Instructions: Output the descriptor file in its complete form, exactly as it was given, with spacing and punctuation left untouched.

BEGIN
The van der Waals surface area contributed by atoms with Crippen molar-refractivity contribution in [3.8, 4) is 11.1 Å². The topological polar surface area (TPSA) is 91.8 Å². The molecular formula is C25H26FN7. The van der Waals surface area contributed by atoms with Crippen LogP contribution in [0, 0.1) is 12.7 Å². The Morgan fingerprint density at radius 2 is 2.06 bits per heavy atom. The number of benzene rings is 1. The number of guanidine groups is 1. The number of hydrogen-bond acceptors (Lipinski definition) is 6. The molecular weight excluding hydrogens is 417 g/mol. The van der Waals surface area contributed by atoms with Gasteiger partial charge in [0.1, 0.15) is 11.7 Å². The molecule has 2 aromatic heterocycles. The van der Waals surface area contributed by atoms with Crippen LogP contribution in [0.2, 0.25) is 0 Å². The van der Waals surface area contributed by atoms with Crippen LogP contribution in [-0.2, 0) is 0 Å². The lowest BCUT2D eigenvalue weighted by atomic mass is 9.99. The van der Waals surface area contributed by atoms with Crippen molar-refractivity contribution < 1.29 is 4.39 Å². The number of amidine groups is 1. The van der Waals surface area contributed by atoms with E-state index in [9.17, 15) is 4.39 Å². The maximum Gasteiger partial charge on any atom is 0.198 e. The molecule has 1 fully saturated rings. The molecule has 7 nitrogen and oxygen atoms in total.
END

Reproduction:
The van der Waals surface area contributed by atoms with Crippen molar-refractivity contribution in [3.8, 4) is 11.1 Å². The topological polar surface area (TPSA) is 91.8 Å². The molecular formula is C25H26FN7. The van der Waals surface area contributed by atoms with Crippen LogP contribution in [0, 0.1) is 12.7 Å². The Morgan fingerprint density at radius 2 is 2.06 bits per heavy atom. The number of benzene rings is 1. The number of guanidine groups is 1. The number of hydrogen-bond acceptors (Lipinski definition) is 6. The molecular weight excluding hydrogens is 417 g/mol. The van der Waals surface area contributed by atoms with Gasteiger partial charge in [0.1, 0.15) is 11.7 Å². The molecule has 2 aromatic heterocycles. The van der Waals surface area contributed by atoms with Crippen LogP contribution in [0.2, 0.25) is 0 Å². The van der Waals surface area contributed by atoms with Crippen LogP contribution in [-0.2, 0) is 0 Å². The lowest BCUT2D eigenvalue weighted by atomic mass is 9.99. The van der Waals surface area contributed by atoms with Crippen molar-refractivity contribution < 1.29 is 4.39 Å². The number of amidine groups is 1. The van der Waals surface area contributed by atoms with E-state index in [9.17, 15) is 4.39 Å². The maximum Gasteiger partial charge on any atom is 0.198 e. The molecule has 1 fully saturated rings. The molecule has 7 nitrogen and oxygen atoms in total.